By: Sasha Lindsay –
The somnolent Californian, dream pop band Mazzy Star will cast their spell again. After four years, the band known for their hypnotic, ambient sound will release Still, an EP consisting of four tracks out on June 1st via Rhymes Of An Hour Records.
If Mazzy Star had a musical philosophy, its premise would revolve around the word patience. In 1987, Hope Sandoval (lead singer) began performing with David Roback’s band, Opal. Then Opal turned into Mazzy Star in 1989, rich in wistful writing with a spatial groove. And to put things in perspective (amid singles and musical work outside of the band), after their debut album She Hangs Brightly in 1990, they released two more albums in the ‘90s and then after a 17 year hiatus, Seasons Of Your Day emerged in 2013. Their mainstream hit, “Fade Into You” from So Tonight That I Might See (1993) landed on theBillboardHot 100 chart – the only Mazzy Star single to do so. It was haunting and beautifully melancholic, arguably one of the highest points of dream pop. It even made its way onto the screen. But despite their sporadic musical releases, Roback said, “We were always recording and writing. We just didn’t release any of it publicly,” to The Guardian in 2013. Essentially, Sandoval’s noted shyness and need for privacy blends well with this backstory. Known to not speak or engage with the audience, she essentially renders herself almost minimalist on stage. Patience aligns well with stillness, and this EP remains true to their sound.
New Mazzy Star material in 2018 is an enchanting occurrence, and the opening track, “Quiet, The Winter Harbour” delivers. Despite its near Summer release, the song title, not surprisingly, demonstrates their yearning for the dark, even with light present.Sandoval is first an instrument then singer intertwined amongst instruments. Starting with a slowly woven piano melody, the slide guitar is heard(imagine tinges of a nighttime Hawaiian luau meeting Vincent van Gogh’s, The Starry Night). Gifted with a smoky voice, she sounds mysterious, brooding and unaffected. (And yes, Sandoval’s dusky voice is the predecessor to Lana Del Rey’s croon.) “You had a long time/To think who you are” stand out here and time is a factor. This band has had some time to think. And nostalgia permeates with the lines, “And you’re still a star/You’re like a villain/In some old film/Walking in the dark/In somebody’s room”.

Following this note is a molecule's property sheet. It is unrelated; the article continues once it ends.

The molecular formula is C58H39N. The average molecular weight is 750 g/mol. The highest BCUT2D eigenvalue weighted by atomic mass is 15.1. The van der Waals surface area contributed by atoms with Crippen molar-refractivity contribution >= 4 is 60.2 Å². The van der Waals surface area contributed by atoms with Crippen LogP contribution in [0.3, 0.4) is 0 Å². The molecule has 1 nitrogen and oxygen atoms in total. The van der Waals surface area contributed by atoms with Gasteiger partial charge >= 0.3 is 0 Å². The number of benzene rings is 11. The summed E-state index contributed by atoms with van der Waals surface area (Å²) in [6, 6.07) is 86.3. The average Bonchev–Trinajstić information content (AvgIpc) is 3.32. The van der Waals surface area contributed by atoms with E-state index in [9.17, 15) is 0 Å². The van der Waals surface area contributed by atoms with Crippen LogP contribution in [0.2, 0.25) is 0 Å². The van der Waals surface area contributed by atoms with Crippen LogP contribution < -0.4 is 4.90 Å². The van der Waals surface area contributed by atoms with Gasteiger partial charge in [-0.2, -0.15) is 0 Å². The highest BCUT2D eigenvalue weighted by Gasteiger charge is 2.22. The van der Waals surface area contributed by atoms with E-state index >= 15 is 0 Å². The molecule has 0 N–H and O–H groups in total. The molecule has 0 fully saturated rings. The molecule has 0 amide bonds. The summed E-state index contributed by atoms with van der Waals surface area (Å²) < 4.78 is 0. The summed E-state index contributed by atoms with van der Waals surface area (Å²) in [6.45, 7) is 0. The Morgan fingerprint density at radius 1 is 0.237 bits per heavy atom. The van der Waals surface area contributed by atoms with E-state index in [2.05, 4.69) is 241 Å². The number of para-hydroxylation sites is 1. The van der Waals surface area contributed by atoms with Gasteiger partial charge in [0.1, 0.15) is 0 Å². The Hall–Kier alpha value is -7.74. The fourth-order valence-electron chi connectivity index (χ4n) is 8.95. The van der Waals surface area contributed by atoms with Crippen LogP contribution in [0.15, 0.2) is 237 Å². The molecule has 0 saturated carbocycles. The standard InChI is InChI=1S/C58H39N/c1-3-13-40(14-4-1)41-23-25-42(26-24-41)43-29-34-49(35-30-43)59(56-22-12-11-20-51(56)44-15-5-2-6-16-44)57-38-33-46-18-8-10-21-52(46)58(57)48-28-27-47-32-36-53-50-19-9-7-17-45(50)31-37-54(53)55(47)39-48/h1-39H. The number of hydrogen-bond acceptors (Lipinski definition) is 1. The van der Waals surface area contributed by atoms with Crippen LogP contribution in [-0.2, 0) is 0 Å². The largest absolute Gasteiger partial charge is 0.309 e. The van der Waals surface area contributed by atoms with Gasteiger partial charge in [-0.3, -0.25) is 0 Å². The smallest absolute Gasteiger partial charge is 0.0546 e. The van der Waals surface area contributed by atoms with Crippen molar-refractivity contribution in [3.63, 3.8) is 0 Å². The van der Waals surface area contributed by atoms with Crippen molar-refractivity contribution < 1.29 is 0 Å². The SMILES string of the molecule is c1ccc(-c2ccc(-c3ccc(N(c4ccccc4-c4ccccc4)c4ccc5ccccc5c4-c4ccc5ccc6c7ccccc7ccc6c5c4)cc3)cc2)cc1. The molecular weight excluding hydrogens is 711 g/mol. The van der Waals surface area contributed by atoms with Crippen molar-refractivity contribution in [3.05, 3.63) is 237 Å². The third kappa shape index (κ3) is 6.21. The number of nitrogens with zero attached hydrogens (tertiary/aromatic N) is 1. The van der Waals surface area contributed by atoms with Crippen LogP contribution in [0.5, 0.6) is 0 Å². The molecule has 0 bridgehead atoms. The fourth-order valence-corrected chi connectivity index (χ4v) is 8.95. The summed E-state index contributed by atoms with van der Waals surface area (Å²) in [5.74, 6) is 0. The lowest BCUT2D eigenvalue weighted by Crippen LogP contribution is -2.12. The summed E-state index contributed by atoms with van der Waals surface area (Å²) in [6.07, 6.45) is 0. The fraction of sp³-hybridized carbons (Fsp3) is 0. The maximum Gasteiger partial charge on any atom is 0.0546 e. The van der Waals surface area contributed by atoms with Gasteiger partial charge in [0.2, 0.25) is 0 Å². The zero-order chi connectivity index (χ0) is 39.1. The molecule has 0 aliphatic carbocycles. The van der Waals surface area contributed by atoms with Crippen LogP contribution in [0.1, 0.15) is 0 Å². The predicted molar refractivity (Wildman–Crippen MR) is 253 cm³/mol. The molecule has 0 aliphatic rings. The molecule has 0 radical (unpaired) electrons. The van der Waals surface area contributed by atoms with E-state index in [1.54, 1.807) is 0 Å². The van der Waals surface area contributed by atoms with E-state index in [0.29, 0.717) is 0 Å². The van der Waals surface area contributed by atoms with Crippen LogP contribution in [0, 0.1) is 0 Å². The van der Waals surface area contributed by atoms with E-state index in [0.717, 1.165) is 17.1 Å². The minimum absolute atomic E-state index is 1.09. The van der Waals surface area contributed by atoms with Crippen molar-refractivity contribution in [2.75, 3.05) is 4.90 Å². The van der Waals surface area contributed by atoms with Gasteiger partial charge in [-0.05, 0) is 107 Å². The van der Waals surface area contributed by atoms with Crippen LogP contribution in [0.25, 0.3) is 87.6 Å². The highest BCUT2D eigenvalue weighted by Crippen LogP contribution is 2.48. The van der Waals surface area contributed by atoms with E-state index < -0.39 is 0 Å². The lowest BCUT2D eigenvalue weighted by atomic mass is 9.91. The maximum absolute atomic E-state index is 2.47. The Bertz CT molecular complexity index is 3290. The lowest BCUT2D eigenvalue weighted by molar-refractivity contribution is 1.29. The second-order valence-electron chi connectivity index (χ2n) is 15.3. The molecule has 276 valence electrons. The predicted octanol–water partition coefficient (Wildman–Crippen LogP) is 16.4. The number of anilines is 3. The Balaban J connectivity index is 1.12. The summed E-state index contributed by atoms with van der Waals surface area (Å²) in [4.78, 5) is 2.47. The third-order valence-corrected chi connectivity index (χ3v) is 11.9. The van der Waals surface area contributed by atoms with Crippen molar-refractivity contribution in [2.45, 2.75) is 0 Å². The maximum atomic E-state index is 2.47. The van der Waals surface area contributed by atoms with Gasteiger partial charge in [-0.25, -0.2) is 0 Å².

“That Way Again” is not wholly new in the sense that they performed it during live shows before. Sandoval sounds slightly more energetic as she delivers a contemplative tale, soaked in a country vibe. She delivers lyrics in a breathy fashion: “I just wait around/Forgiveness is an empty thought/I find myself moving on”. The guitar solo enhances the overall plaintive feel but missing here is the harmonica from previous live versions and we ask, would it have added more texture? And just when a gossamer haze of heartbreak traps you, the band deviates into their experimental “Still”. Sandoval eases you into a séance, with a spoken word delivery, mystical as it is eerie. And “Still”, even though shorter in length, prepares the listener for the final track.
A re-working of “So Tonight That I Might See” is more theatrical than the original. There is still that similar feel to Velvet Underground’s “Venus in Furs”. But now, an organ reverberates through the dark ambiance and distorted guitar riffs, with a bluesy element at work. Think Stevie Ray Vaughan travelling through space. At the three-minute and forty-second mark, the guitar swells into menacing eighties rock riffs until it slows down with psychedelic blues again. It is fitting the band has received comparisons to The Doors. Lyrics such as “Come so close that I might see the crash of light come down on me” highlights the poetic pulse in their writing. Sandoval mumble sings like drifting snow, never quite making a solid landing and leaves it up to the audience to figure out the words hidden behind the music. The last track personifies their avant-garde peak, full of meandering, spatial ebbs and flows.
After three decades, the Mazzy Star formula of languid vocals, ambiance and artistic experimentation remains intact. We are still part of their dark fairy tale where country folk and psychedelic sound live. But a minor disappointment lies in the fact of less new material being released. Knowing how this band works, it is safe to say that they will release more offerings when their mood suits it, keeping their fans in a state all too common – anticipation. But in a time where everything happens so fast, Mazzy Star forces us to contemplate and enjoy time on their slowed down plane.
Recommended Tracks: “Quiet, The Winter Harbour”, and “So Tonight That I Might See”